Magnify.net has experienced tremendous growth over the past year, increasing its customer base by 270 percent in 2009. Now it’s looking to cash in on that growth, as it is taking steps to move the users of its free offering to a low-cost pro version of the service.
Magnify, which offers a platform for video distribution and curation, believes that now is the time for it to ramp up its business as a paid offering. To do so, it will upgrade all non-paying users to a “Pro” version of its service for 30 days for free. If they plan to continue with the Pro version, they can sign up for just $24.95 per month. But here’s the catch: if they choose not to upgrade at the end of those 30 days, Magnify will wind down the account.
In addition to nudging its free users to adopt a paid service, the Magnify will also be raising its paid rates by about 12 percent. Existing customers that are under contract for Pro or Enterprise services need not worry; the prices that they are paying will stay the same until the end of their contract term.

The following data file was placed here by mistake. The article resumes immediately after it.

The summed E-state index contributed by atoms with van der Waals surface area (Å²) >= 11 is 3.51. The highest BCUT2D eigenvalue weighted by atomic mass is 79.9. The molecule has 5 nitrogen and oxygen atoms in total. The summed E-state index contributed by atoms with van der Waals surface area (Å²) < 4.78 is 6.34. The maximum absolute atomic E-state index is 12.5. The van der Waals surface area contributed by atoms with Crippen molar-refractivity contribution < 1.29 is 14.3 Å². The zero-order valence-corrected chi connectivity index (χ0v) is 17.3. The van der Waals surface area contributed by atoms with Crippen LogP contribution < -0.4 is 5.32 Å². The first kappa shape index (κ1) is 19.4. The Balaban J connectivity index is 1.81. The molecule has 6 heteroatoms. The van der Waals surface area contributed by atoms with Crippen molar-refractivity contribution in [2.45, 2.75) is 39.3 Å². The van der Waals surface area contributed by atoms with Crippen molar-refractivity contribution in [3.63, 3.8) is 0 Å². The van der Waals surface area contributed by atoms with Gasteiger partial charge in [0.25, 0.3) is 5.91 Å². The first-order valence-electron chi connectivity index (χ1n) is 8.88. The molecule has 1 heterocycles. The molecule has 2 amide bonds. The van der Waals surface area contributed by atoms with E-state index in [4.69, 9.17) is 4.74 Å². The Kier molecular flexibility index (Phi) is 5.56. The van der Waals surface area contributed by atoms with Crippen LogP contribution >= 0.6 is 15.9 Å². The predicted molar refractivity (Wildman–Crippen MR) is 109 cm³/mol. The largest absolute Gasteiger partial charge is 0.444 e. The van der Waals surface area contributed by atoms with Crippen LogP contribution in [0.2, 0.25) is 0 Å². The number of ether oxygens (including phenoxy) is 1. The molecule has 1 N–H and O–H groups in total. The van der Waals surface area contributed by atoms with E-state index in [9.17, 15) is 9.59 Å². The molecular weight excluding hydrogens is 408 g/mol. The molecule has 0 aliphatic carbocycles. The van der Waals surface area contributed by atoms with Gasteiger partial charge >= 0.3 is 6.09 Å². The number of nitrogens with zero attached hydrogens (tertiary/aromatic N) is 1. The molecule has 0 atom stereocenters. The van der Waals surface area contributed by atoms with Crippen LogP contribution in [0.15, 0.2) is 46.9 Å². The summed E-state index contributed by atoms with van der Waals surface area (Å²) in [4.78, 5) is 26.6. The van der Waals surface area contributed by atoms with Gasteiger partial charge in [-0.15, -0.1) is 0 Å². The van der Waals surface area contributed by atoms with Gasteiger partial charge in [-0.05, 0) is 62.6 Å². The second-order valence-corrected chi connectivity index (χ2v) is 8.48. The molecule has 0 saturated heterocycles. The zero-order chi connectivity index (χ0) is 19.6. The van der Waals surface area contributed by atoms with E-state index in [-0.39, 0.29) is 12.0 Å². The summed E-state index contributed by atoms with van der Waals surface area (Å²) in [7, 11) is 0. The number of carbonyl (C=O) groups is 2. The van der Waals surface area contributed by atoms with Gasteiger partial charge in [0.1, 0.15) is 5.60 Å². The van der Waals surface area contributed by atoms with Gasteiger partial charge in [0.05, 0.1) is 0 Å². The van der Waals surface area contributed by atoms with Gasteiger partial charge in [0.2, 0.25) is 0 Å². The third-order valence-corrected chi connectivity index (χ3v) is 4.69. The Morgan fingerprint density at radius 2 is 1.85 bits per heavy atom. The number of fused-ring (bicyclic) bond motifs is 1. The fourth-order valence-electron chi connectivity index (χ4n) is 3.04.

The move to extract more revenues from its users comes at exactly the same time that some other companies in the online video space are chopping prices to compete on the lower end of the market. Brightcove, for instance, announced a new self-serve pricing model in November that was designed to attract more small and medium-sized customers. But Magnify CEO Steve Rosenbaum said in a phone interview that his company is trying to show that its services have more value than some of the competition.
“This is a way to signal that we’re not in a race to the bottom,” Rosenbaum said. “This is us telling the market that the value proposition we provide should not be free or close to free.”
Besides, Rosenbaum says Magnify goes above and beyond just distributing videos. The company’s key differentiator is being able to also curate videos from various outlets around the web, allowing customers to mix and match content from multiple sources with their own. That increases the overall volume of video that is available to the end user, while driving deeper engagement.
It’s a service that not many other companies offer — Vodpod might be its closest comparable — and it’s also a service that’s pretty sticky, for customers and end users alike. However, it’s not clear how many of its free accounts will be willing to upgrade, or for how much. Magnify counts around 65,000 different user sites powered by its platform, but it will be interesting to see how many of those it is able to convert to a paid model. After all, $24.95 is a pretty low barrier to entry, but it’s nothing like free.